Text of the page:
338: Bacardi and the Long Fight for Cuba by Tom Gjelten

by Gerard

338.766359097291: Gjelten, Tom. Bacardi and the Long Fight for Cuba: The Biography of a Cause. New York: Penguin, 2008. 365 pp. ISBN 978-0-14-311632-5.

Books in DDC section 338 are notorious for having long Dewey numbers. The 330s are economics, and 338 is specifically “Production.” Any company that makes something falls under here, and that’s just about half of them (the other half are service companies). 338.7 is “business enterprises,” or what everyone else calls companies. 338.76 starts the “business enterprises by industry”. Then things get interesting—you have to go find the Dewey number for the product that the company makes and attach it. In this case, rum is 663.59, so the number now becomes 338.766359. Since this book is about a rum company specific to the island of Cuba, you can tack on the geographical marker, which is -097291. And voila, a book about a rum-producing business enterprise in Cuba.

Tom Gjelten’s Bacardi and the Long Fight for Cuba is a beautiful and somewhat heart-breaking history of the Bacardi rum company in Cuba. Founded by Facundo Bacardi Masso in the 1843 as “Facundo Bacardi y Compania”, he sought to create a general store that would service the entire population of Cuba, from the plantation worker to the fair-skinned elite. This small store was eventually restructured into a burgeoning rum distillery on February 4, 1862 and has been in continuous operation since.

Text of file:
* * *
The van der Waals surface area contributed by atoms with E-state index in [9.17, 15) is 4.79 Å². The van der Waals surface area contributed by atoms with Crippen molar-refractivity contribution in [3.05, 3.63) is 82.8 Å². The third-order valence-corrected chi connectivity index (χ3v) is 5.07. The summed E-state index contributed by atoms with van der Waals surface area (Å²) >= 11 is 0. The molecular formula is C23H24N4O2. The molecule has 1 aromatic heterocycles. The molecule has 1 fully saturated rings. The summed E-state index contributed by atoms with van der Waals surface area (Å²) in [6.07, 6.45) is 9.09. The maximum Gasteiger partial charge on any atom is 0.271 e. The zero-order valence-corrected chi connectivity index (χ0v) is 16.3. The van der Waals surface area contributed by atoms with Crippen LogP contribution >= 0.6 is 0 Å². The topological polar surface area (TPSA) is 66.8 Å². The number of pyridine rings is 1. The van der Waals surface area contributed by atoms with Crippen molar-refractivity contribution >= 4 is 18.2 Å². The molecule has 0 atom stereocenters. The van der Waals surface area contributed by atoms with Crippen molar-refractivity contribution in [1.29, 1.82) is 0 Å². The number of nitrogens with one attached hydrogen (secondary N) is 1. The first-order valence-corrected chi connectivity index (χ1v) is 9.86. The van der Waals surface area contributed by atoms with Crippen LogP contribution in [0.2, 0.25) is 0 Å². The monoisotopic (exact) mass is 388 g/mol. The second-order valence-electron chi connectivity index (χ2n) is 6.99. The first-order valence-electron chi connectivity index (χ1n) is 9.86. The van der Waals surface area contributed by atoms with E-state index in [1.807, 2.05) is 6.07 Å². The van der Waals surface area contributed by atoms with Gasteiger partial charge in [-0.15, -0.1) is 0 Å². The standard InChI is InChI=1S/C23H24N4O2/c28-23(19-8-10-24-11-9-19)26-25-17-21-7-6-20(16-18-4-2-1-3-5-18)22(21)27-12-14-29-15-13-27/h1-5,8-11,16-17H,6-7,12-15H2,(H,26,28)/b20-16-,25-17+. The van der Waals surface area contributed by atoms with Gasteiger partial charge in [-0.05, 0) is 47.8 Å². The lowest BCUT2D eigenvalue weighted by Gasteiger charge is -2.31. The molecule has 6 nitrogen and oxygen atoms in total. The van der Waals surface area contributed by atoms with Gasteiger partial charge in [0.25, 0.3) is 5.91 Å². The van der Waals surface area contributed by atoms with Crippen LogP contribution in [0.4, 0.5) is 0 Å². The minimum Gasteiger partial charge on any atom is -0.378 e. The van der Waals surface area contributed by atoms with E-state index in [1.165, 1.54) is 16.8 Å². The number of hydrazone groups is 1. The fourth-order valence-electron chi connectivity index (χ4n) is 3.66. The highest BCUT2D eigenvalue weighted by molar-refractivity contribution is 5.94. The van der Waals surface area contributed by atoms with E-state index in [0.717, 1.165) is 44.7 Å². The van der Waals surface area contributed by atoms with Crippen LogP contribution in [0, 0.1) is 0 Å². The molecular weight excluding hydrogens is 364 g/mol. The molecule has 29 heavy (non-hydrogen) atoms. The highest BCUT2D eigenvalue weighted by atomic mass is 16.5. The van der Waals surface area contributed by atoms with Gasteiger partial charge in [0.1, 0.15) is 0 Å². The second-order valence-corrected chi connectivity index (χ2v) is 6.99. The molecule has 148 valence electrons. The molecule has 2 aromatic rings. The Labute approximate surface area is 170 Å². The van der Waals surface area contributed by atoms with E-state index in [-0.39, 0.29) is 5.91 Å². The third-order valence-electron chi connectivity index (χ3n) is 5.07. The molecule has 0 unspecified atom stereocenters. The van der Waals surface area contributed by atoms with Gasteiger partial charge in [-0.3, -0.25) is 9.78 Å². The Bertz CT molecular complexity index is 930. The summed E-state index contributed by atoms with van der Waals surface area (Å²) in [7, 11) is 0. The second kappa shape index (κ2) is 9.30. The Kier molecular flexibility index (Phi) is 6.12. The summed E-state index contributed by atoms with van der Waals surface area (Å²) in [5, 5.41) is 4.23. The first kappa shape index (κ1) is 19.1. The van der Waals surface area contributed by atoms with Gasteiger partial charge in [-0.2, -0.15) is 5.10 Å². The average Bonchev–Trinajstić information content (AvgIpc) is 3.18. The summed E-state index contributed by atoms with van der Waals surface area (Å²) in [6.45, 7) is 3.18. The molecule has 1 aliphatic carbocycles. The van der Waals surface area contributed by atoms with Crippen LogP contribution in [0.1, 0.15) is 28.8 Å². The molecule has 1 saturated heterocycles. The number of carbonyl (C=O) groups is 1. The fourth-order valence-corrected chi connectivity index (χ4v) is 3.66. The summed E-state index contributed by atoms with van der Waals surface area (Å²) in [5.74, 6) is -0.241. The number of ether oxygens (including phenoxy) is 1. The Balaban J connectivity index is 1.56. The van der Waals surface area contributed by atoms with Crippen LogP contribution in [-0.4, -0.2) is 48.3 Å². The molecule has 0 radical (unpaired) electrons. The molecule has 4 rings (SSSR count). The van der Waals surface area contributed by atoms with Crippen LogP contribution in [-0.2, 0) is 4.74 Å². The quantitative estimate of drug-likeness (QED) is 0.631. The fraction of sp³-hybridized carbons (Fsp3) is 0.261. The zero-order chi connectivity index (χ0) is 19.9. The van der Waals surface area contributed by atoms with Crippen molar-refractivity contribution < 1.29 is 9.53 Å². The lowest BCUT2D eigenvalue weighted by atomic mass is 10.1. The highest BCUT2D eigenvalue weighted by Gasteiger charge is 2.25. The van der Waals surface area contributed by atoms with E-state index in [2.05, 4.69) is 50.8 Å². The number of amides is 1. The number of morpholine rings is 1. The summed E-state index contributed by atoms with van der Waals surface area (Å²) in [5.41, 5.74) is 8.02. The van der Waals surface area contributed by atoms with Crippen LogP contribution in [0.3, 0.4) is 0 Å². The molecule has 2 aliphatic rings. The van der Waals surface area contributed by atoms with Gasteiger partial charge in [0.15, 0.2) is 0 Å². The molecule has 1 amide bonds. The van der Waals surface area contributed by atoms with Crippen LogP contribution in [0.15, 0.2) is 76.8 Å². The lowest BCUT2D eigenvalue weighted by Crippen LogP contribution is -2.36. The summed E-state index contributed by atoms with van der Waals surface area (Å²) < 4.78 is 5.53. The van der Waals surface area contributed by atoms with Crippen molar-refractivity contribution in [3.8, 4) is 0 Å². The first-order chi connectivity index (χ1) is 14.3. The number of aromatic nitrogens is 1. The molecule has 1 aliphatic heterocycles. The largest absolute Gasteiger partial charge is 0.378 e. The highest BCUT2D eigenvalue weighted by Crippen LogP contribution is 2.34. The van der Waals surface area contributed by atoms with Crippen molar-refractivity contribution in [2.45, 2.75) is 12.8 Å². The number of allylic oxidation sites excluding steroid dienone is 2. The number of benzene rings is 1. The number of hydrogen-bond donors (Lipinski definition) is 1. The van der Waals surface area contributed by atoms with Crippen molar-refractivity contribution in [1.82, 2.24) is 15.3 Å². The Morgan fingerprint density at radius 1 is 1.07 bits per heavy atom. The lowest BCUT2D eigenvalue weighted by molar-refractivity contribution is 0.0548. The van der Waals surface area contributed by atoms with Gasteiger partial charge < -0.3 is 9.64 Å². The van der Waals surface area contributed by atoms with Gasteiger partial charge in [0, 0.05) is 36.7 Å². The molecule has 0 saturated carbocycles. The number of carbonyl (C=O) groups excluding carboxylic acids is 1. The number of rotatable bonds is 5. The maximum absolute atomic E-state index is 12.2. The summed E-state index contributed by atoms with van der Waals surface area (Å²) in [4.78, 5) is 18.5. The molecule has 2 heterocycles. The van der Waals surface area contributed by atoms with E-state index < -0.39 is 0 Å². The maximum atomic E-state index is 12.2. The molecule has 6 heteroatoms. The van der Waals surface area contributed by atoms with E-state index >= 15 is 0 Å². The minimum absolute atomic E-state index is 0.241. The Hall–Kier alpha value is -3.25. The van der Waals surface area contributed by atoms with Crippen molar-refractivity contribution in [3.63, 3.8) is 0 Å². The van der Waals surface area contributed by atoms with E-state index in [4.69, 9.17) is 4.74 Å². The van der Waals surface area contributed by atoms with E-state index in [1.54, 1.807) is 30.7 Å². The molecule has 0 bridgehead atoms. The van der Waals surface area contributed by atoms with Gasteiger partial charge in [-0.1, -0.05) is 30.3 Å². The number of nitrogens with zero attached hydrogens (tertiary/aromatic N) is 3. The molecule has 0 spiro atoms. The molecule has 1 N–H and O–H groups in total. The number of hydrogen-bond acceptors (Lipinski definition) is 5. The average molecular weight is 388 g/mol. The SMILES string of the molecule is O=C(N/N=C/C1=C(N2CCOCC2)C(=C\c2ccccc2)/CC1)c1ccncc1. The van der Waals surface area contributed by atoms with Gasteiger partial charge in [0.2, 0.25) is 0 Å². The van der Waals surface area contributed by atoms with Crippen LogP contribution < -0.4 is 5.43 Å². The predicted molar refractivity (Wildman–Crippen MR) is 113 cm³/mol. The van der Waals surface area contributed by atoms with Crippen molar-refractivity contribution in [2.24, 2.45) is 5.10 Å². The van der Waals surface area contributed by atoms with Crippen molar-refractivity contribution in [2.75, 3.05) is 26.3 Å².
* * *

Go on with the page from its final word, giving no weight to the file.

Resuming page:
From the beginning, Bacardi was embroiled in one fight or another, starting with the wars for Cuban Independence from the 1870s to the 1890s, to the U.S. occupation in the early 1900s, to the republic era, and finally the Cuban Revolution in 1959. Each new political struggle brought new challenges for the extensive family and the ever-expanding global business. And early on, the Bacardi did not shy away from entangling themselves into the fights. Facundo’s son Emilio helped to finance and communicate with Cuban independence fighters.

Gjelten’s narrative is sprawling and sometimes gets away from the main subject, but manages to transport the reader (however remote) into the hearts and minds of the Bacardi family and the Cuban people. If at times it seems like you’re reading a long transcript from some NPR broadcast, it’s because Gjelten is a correspondent for them. His scholarship into the Bacardi family is magnificent and praiseworthy. While it’s mainly through the lens of the family, this book gives a good look into the history and struggles of the Cuban people over the last 150 years.

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